Genre: Historical Non-Fiction
Warnings: References to Tuskegee and other racial injustices, e.g. Jim Crow south, freaky descriptions of early radiation treatment
Usually I read fiction (fantasy or science fiction or whatever) because I need a compelling story-line to keep me engaged. For me, it isn't enough for an author to have great skill at crafting sentences, their books also need a reasonably cool plot. I completely understand why the books of non-fiction writers are never judged based on how well they make a tale hang together, but there it is. I'm pleased to say that "The Immortal Life of Henrietta Lacks" delivers on all fronts. This book was a fantastic read by any way I measure it.
While the narrative Skloot writes about are anything but simple, her style of writing is easy to follow and her structure flows well. For clarity's sake, the year in which the majority of the chapter's action takes place is labeled at the beginning of the chapter. The first plot-line follows Henrietta Lacks herself, a woman born in 1920 and who died of a vicious strain of cervical cancer in 1951 (source). The second is about how Rebecca Skloot approaches and gradually wins the trust of Deborah, Mrs. Lacks' youngest daughter (in the early 2000's). The third story is a more clinical view of the history of consent in medicine (which sounds slightly textbook-y because it is), which converges on the HeLa case and branches off in some notable directions.
I hate to divulge too much of the book if it will stop anyone from reading it on their own time, but I want to state there are some admirable qualities to Skloot's narratives beyond being compelling as heck. Early on, Skloot makes it clear that she is a white woman telling the story of a black family. She doesn't avoid the fact that her being a white women that has her coming from a completely different, privileged world. As another white person, I can't make any definitive statements about how Skloot portrays Mrs. Lacks and her family; however I believe she is trying to be a respectful ally. That means Skloot presents the details of Mrs. Lack's life as accurately as possible, without malice or judgement. It means that she portrays the hurdles she has to leap to gain even the tiniest bit of trust trust from the Lacks family as reasonable road blocks the family has created after numerous people have tried to take advantage of them (which is what they are).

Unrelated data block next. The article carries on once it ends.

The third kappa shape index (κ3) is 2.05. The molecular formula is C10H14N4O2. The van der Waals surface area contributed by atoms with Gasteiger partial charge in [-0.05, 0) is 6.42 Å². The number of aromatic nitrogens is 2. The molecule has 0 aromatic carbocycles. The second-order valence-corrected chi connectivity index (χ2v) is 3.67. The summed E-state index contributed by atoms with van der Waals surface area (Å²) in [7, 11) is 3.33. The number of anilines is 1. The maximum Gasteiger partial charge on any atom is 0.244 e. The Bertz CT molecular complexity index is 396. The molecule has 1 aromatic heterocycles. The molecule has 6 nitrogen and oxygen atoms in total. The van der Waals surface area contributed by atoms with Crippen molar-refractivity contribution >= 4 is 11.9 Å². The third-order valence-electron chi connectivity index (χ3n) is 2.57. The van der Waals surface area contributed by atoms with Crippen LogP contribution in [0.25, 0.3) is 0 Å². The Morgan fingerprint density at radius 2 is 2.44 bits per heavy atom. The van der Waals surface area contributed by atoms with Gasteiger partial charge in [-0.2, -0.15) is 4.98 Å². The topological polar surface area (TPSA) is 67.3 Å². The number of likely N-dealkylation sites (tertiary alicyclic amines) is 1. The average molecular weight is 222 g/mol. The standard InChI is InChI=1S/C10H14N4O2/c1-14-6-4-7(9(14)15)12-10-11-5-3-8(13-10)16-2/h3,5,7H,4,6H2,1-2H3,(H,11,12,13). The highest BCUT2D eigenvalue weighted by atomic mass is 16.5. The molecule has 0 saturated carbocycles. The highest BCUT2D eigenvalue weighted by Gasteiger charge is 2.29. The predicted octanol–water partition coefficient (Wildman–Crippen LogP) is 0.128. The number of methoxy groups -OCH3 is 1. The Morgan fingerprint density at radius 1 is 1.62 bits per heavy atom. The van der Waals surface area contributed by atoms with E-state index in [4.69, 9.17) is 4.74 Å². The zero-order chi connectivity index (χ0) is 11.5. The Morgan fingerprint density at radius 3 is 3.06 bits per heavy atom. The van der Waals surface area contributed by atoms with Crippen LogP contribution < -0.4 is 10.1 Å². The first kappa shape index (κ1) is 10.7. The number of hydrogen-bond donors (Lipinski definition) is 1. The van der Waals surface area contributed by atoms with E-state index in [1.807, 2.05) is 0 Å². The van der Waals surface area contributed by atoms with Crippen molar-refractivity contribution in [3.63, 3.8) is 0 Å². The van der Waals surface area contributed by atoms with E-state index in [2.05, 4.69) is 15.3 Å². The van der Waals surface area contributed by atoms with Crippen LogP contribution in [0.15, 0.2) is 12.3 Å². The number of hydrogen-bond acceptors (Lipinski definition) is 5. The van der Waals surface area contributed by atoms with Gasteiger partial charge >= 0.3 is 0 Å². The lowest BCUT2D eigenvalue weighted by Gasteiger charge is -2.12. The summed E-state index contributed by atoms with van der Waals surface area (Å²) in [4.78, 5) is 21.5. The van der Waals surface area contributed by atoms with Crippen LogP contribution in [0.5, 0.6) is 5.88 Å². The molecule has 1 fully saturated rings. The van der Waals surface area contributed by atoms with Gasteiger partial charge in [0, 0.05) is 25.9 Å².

On the other side of the immensely personal retelling of Mrs. Lacks life and death is a small-scale retelling of how medical science used and misused Mrs. Lacks' cells, code named HeLa. There is a brief overview of other cases that share similarities with Mrs. Lacks'. You see, medical science has no small history of experimentation on minorities, and of taking and using remarkable tissue samples without asking. HeLa was probably the most fascinating example of how patient's and doctor's best interests can diverge. No matter how I look at it, I feel like Mrs. Lacks was treated to a grave injustice, as was her family.
I think this book is the complete package. Skloot is descriptive without being wordy, her writing juggles several intertwining story-lines without getting confusing and she has a knack for getting her readers emotionally invested. It was a lot more focus on a good, evocative story than I was expecting from a non-fiction book, so if you would prefer facts over feelings, this book might not be worth it to you. If you're traditionally a fiction reader like myself, this is a great way to get into absolutely wonderful non-fiction, where I realized stories can mean more when they're real. More than that, this book started me asking questions about how the legal relationship between medical professionals and patients should look. I don't know the answers, but those are questions worth asking. One warning: I'm not sure if this will affect anyone else quite as strongly, but the descriptions of early radiation treatment for cervical cancer freaked me out!
Questions and Comments Welcome~